Sunday, February 22, 2015

                  Blogger Muse

Ursula Le Guin. Her name comes up in my writing group. A familiar name but I don't remember if I've ever read any of her books. I resort to Google where several surprises await me. Familiar names and places. She grew up in Berkeley, where I lived for eight years, though our years didn’t coincide. She was the daughter of Alfred and Theodora Kroeber, renowned anthropologists, her father being director of the University’s anthropology museum. Theodora wrote one of my most-loved books, Ishi in Two Worlds, the account of the last Native American living in the wilderness of California. Ishi went on to become a research assistant at the museum, then located in San Francisco. With low resistance to ‘diseases of civilization’, he suffered ill health, spending much time in the University hospital where my great aunt, a nurse there, met Ishi. How I wish I’d asked her about her experience.

These coincidences (serendipity?) prompted me to explore more about Ursula Le Guin. Her novels are classified as fantasy/science fiction, genres that have never appealed to me. None of the titles sound familiar but their descriptions spark my curiosity. Maybe it’s time for this reader to branch out to an untried genre.  I definitely want to reread Ishi.

I've just spent the past hour browsing her blog which she continues to maintain at the age of eighty-five. Funny, entertaining, thought-provoking, she describes her cat’s antics, shoots darts at book publishers and consumer-based capitalism and talks tough and personally about aging. Blog number 69, The Diminished Thing, is profound. She is now my mentor, my muse and my model. 

Saturday, February 7, 2015

Day and Night 



Controversy and disgrumplement are rampant. (I’m exercising my writer’s license to invent whimsical words.) No turning the clock back in the fall? No on and off daylight savings time? The government has decreed that Chile will remain on the current time system throughout the year. Voices of protest point out the disadvantages for school children and workers who will enter school rooms, offices and factories in murk fit only for alley cats. This also means I’ll have to readjust my thinking when calculating the time when calling friends in California or Skyping with son in New York. A rather drastic decision to be made without consulting the populace forced to grope half their mornings through the penumbra.
This morning hubby asked, “What happened?” referring to my early rising on a Saturday. “I want to go out for a walk while it’s still cool,” I explained. Every summer day in Santiago the thermometer soars to what we already know– the high 80’s.
The sun was just peering over the cordillera as I took off down our street invigorated with the touch of cool air in my face and arms. People were already out and about: concierges sweeping apartment entrances, workers installing a new garden in a neighbor’s house, a man sleeping on a park bench, head propped on a backpack. In the park blackbirds, doves, austral thrushes and one parrot grazed in a patch of grass. The city streets were unusually calm, though usual for February, the big vacation month. The crowds and congestion have migrated en masse to the coastal beaches or southern lakes.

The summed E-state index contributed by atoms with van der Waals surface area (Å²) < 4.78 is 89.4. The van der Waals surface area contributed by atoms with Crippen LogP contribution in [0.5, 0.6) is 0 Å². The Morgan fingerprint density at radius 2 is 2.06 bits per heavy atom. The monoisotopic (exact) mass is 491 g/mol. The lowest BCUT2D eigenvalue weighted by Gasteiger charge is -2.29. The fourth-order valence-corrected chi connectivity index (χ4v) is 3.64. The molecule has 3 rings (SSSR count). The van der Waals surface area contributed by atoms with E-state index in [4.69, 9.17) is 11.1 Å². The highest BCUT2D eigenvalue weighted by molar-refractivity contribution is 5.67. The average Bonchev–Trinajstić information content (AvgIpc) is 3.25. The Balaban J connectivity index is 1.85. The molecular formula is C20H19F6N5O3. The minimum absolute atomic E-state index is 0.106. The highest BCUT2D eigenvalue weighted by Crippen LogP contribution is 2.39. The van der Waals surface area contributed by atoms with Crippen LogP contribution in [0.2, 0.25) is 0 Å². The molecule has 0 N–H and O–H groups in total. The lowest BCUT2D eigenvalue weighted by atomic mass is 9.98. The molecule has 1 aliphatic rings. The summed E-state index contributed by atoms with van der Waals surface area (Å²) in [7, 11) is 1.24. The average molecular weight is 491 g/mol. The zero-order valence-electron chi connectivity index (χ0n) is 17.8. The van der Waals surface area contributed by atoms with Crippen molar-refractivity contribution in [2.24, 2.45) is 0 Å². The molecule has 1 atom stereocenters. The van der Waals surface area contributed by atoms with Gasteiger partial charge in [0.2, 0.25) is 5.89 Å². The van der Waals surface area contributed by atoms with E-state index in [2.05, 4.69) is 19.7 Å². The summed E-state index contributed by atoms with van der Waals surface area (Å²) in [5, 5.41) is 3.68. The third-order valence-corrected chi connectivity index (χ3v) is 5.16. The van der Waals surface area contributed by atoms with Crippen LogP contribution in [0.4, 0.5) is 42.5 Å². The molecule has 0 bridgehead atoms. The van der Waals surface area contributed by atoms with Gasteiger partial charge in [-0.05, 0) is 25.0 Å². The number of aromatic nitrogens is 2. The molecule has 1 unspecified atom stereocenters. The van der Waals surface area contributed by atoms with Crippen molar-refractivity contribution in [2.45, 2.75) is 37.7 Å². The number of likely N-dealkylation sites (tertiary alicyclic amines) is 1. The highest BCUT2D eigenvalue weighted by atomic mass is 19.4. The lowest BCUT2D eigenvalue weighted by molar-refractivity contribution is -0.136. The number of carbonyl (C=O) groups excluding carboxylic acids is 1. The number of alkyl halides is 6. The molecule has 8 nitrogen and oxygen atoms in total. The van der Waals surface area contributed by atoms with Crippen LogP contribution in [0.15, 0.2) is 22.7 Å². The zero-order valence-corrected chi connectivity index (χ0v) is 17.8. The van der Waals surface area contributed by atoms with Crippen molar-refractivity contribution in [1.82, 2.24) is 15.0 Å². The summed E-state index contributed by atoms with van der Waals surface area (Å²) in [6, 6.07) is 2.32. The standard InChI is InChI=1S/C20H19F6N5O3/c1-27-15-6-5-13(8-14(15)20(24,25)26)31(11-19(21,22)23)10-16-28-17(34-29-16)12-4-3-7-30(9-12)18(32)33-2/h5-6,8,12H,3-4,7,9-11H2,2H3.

I spend the hottest hours of the day indoors, moving about the house in search of a cooler       spot to read and write. Yesterday, checking my emails, I opened a link to the newsletter from my small northern California hometown and read about precautions and preparations for flooding as it was currently raining. The usually tame town creek, which eventually empties into San Francisco Bay, has the nasty habit of converting into a raging rogue during very heavy rains. Hey. There was a link to a fixed camera at three locations on the creek. I clicked on the link and there I was watching the creek water, dotted with rain drops, flowing along through my hometown. Live and direct!

Mornings and late afternoons, the sun at a gentler angle, bring me outside. Nothing beats long summer afternoons and evenings. At nine p.m. we watch the local news. The current Socialist government seems intent on making vast sweeping changes with a dubious amount of planning. Educational reform and a pro- abortion law are at the top of their to-do list. As in the case of no-time-change, major decisions are being made while paying little heed to opinions coming from outside the governing coalition – until mounting opposition forces them to take a few steps back. The buzz words for educational reform are “free education for all”, “equality” and “diversity”. Very noble objectives I’m in total agreement with. The question is how to go about it.

As the summer days shorten and nights lengthen, I suspect the hour-change issue may be subjected to reconsideration. Meanwhile, I harvest two or three very, very dwarf cherry tomatoes from my one potted bush, savoring the special scent of the tomato leaves, pluck off dead petunia blooms, observe visiting bumble bees and encourage our tortoise, Speedy Gonzalez, to eat the plum I’ve placed in his path.